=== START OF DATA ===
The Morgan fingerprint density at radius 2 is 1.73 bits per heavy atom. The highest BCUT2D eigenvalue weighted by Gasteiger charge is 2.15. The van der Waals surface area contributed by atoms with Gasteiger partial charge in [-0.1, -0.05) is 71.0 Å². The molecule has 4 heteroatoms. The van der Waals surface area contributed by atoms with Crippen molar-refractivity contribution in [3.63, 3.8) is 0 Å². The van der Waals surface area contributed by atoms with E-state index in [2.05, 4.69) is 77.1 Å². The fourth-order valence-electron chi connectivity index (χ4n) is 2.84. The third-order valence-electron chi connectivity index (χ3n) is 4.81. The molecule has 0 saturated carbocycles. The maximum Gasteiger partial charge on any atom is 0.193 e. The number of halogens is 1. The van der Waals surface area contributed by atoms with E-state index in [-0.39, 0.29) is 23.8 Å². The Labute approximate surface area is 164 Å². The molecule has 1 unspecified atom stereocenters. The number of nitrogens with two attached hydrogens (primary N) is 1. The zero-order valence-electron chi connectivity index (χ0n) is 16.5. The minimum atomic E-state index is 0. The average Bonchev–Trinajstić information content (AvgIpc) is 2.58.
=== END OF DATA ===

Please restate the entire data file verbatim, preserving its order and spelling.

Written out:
The Morgan fingerprint density at radius 2 is 1.73 bits per heavy atom. The highest BCUT2D eigenvalue weighted by Gasteiger charge is 2.15. The van der Waals surface area contributed by atoms with Gasteiger partial charge in [-0.1, -0.05) is 71.0 Å². The molecule has 4 heteroatoms. The van der Waals surface area contributed by atoms with Crippen molar-refractivity contribution in [3.63, 3.8) is 0 Å². The van der Waals surface area contributed by atoms with E-state index in [2.05, 4.69) is 77.1 Å². The fourth-order valence-electron chi connectivity index (χ4n) is 2.84. The third-order valence-electron chi connectivity index (χ3n) is 4.81. The molecule has 0 saturated carbocycles. The maximum Gasteiger partial charge on any atom is 0.193 e. The number of halogens is 1. The van der Waals surface area contributed by atoms with E-state index in [-0.39, 0.29) is 23.8 Å². The Labute approximate surface area is 164 Å². The molecule has 1 unspecified atom stereocenters. The number of nitrogens with two attached hydrogens (primary N) is 1. The zero-order valence-electron chi connectivity index (χ0n) is 16.5. The minimum atomic E-state index is 0. The average Bonchev–Trinajstić information content (AvgIpc) is 2.58.